At WMworld 2007, VMware’s annual user conference, held earlier this month in San Francisco, you could find VMware rival XenSource tucked away in a booth in the furthest corner of the trade show floor.
XenSource, which is being acquired by Citrix, came to VMworld 2007 even though it tried to put a damper on VMware’s party by announcing on September 5 — just days before the conference — what it described as the industry’s first virtualisation hypervisor that can be embedded in servers.
It may have been the first announcement of an embedded product, but VMware introduced its own “thin hypervisor” on September 12. And marketing hoopla aside, it was the virtualisation market leader that snagged the most important first: Dell, Hewlett-Packard and IBM all lined up to say they plan to embed VMware’s new ESX Server 3i software into their x86 servers.
In contrast, XenSource currently has no public commitments from any hardware vendors to support its XenExpress OEM Edition software, which is based on the Xen open-source hypervisor.
However, John Bara, XenSource’s vice president of marketing, says his company won’t be left at the altar by server vendors. He predicts that by mid-2008, XenSource’s embedded software “will be offered as an option on more than 50% of the x86 servers in the world”.
Despite VMware’s announcement, “the hardware is up for grabs”, Bara says. He adds that the server vendors aren’t signing exclusive agreements with VMware and that XenSource also has contracts with have makers to embed its product. Those deals will be announced in the weeks and months to come, Bara says By then, XenSource may be part of Citrix, which last month agreed to buy the virtualisation vendor for about US$500 million (NZ$711 million). The deal is expected to be completed by the end of the year and will give both VMware and Microsoft a new competitor with deeper pockets than XenSource has on its own.
Getting their software embedded in servers is important to the virtualisation vendors. They hope that building the new lightweight hypervisors into systems will expose more users to virtualisation technology and make it easier to set up virtual servers.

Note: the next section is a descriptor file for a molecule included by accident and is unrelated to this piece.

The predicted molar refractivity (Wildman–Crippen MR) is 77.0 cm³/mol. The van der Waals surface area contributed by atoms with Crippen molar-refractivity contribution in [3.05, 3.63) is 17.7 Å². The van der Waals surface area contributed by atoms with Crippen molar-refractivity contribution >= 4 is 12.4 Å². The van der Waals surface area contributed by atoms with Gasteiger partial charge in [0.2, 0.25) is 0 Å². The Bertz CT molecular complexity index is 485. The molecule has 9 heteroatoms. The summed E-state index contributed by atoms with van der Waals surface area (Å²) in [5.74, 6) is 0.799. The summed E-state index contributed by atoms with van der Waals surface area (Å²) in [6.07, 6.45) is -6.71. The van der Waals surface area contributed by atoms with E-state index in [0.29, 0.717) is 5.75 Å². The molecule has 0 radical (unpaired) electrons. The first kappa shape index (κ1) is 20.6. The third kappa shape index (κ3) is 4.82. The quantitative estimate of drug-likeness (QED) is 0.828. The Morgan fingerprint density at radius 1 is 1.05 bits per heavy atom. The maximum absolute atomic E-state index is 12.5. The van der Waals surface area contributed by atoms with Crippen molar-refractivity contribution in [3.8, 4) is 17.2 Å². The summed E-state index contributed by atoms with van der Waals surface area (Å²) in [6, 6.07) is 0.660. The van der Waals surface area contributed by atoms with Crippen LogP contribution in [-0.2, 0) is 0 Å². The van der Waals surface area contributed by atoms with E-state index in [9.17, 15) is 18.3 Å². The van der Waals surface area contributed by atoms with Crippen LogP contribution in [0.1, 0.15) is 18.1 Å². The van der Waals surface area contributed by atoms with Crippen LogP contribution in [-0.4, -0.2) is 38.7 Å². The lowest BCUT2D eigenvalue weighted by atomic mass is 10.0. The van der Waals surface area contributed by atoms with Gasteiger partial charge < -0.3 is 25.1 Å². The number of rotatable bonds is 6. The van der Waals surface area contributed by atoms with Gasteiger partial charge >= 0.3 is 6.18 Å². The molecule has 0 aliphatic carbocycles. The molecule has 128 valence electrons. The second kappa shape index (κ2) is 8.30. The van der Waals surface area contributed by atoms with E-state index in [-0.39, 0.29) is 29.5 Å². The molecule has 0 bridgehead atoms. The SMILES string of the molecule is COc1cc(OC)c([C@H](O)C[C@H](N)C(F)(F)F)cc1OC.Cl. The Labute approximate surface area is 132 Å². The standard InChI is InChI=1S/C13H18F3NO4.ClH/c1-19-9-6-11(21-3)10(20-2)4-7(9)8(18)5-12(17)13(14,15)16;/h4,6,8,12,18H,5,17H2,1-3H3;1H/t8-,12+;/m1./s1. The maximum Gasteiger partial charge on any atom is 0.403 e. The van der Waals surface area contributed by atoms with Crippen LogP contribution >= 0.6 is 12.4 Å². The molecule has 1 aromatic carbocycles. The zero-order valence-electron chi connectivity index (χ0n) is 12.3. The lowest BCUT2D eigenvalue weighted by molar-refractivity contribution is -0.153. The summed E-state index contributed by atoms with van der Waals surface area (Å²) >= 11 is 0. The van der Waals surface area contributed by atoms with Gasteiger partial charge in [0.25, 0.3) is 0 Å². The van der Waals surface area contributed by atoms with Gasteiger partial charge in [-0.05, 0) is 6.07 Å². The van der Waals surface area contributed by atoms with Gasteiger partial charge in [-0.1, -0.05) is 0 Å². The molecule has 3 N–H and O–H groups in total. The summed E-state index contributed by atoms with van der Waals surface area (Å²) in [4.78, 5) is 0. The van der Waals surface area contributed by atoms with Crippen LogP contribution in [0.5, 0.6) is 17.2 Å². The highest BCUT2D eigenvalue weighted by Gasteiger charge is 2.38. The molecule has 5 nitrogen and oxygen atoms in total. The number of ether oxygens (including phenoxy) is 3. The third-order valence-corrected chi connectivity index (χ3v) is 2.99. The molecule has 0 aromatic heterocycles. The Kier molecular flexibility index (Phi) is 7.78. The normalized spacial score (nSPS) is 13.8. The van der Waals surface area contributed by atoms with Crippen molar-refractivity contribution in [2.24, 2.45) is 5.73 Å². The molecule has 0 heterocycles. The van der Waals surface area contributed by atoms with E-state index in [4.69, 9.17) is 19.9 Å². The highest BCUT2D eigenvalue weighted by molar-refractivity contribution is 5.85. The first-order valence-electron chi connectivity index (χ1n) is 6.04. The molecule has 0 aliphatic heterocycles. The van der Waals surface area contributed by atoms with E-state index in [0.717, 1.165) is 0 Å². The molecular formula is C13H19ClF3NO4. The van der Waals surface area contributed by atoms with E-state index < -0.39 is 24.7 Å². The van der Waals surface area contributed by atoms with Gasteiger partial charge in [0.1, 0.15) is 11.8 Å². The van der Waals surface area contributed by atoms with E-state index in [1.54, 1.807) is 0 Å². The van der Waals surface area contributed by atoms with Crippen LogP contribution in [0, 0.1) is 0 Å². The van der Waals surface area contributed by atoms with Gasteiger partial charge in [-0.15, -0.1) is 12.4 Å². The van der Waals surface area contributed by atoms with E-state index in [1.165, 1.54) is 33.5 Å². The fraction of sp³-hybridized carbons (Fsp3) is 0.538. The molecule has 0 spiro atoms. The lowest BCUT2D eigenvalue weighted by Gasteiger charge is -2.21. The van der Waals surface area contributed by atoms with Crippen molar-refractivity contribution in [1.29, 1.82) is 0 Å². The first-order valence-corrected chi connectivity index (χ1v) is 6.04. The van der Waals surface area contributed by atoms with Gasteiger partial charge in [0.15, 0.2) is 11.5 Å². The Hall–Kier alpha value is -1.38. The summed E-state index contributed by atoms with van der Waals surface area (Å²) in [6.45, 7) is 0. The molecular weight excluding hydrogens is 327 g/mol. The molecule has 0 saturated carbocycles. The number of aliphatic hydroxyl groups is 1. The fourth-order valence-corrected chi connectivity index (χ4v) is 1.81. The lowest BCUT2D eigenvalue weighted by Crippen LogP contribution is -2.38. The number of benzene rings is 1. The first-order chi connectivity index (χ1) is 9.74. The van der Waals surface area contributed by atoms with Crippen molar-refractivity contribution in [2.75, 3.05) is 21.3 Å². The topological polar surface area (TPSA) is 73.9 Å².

In addition, virtual systems with embedded hypervisors should quickly be recognised by virtualisation management tools when they’re added to datacentres where the technology already is in use.
Bogomil Balkansky, senior director of product marketing at VMware, says he expects the server vendors to release their first products with ESX Server 3i built in late this year, starting with select models and expanding the number of systems over time. “In a few years, the majority of, if not all, x86 servers will have virtualisation embedded,” Balkansky says.
That means hypervisor technology will become something of commodity, and the virtualisation vendors will be left to compete on factors such as performance and management capabilities.
But VMware and XenSource agree that server-embedded virtualisation will benefit them. Bara says that if virtualisation hypervisors “are deployed in an unrestricted fashion, the more the market will grow.” Similarly, Balkansky says embedding the software in servers “is a way to get our technology as broadly distributed as possible”.
VMware remains so confident of its market lead that it treats VMworld as an industry event and invites competitors such as XenSource to rent space on the trade-show floor. Bara says he appreciated the chance to display XenSource’s product at the conference and that the two companies are cooperating on efforts to establish industry standards for virtualisation.